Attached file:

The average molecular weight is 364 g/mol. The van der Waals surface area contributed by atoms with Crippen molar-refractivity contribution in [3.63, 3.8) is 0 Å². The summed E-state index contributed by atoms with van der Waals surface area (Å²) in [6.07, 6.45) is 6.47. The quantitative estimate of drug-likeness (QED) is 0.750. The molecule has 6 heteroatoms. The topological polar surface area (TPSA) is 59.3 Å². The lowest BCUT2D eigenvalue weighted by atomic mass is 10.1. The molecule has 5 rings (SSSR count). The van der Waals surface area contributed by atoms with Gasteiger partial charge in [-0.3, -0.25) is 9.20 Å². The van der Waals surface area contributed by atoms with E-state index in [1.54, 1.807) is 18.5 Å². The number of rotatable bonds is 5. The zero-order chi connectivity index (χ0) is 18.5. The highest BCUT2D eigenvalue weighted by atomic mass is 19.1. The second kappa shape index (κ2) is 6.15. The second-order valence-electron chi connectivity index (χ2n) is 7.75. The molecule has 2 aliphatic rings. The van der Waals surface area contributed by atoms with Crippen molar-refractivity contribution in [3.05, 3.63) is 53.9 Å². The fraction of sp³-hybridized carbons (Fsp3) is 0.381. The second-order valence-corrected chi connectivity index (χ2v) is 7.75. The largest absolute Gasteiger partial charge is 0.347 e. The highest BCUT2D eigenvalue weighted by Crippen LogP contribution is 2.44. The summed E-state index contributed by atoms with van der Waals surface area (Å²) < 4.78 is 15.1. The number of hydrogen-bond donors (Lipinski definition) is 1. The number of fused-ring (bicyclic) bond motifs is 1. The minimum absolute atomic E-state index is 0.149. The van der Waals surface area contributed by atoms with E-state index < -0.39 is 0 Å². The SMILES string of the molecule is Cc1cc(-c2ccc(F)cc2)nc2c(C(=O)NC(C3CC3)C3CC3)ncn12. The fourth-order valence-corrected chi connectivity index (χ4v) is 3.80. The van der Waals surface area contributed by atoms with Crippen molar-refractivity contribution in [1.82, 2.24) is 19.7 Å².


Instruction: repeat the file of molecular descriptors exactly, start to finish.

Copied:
The average molecular weight is 364 g/mol. The van der Waals surface area contributed by atoms with Crippen molar-refractivity contribution in [3.63, 3.8) is 0 Å². The summed E-state index contributed by atoms with van der Waals surface area (Å²) in [6.07, 6.45) is 6.47. The quantitative estimate of drug-likeness (QED) is 0.750. The molecule has 6 heteroatoms. The topological polar surface area (TPSA) is 59.3 Å². The lowest BCUT2D eigenvalue weighted by atomic mass is 10.1. The molecule has 5 rings (SSSR count). The van der Waals surface area contributed by atoms with Gasteiger partial charge in [-0.3, -0.25) is 9.20 Å². The van der Waals surface area contributed by atoms with E-state index in [1.54, 1.807) is 18.5 Å². The number of rotatable bonds is 5. The zero-order chi connectivity index (χ0) is 18.5. The highest BCUT2D eigenvalue weighted by atomic mass is 19.1. The second kappa shape index (κ2) is 6.15. The second-order valence-electron chi connectivity index (χ2n) is 7.75. The molecule has 2 aliphatic rings. The van der Waals surface area contributed by atoms with Crippen molar-refractivity contribution in [3.05, 3.63) is 53.9 Å². The fraction of sp³-hybridized carbons (Fsp3) is 0.381. The second-order valence-corrected chi connectivity index (χ2v) is 7.75. The largest absolute Gasteiger partial charge is 0.347 e. The highest BCUT2D eigenvalue weighted by Crippen LogP contribution is 2.44. The summed E-state index contributed by atoms with van der Waals surface area (Å²) < 4.78 is 15.1. The number of hydrogen-bond donors (Lipinski definition) is 1. The number of fused-ring (bicyclic) bond motifs is 1. The minimum absolute atomic E-state index is 0.149. The van der Waals surface area contributed by atoms with E-state index < -0.39 is 0 Å². The SMILES string of the molecule is Cc1cc(-c2ccc(F)cc2)nc2c(C(=O)NC(C3CC3)C3CC3)ncn12. The fourth-order valence-corrected chi connectivity index (χ4v) is 3.80. The van der Waals surface area contributed by atoms with Crippen molar-refractivity contribution in [1.82, 2.24) is 19.7 Å².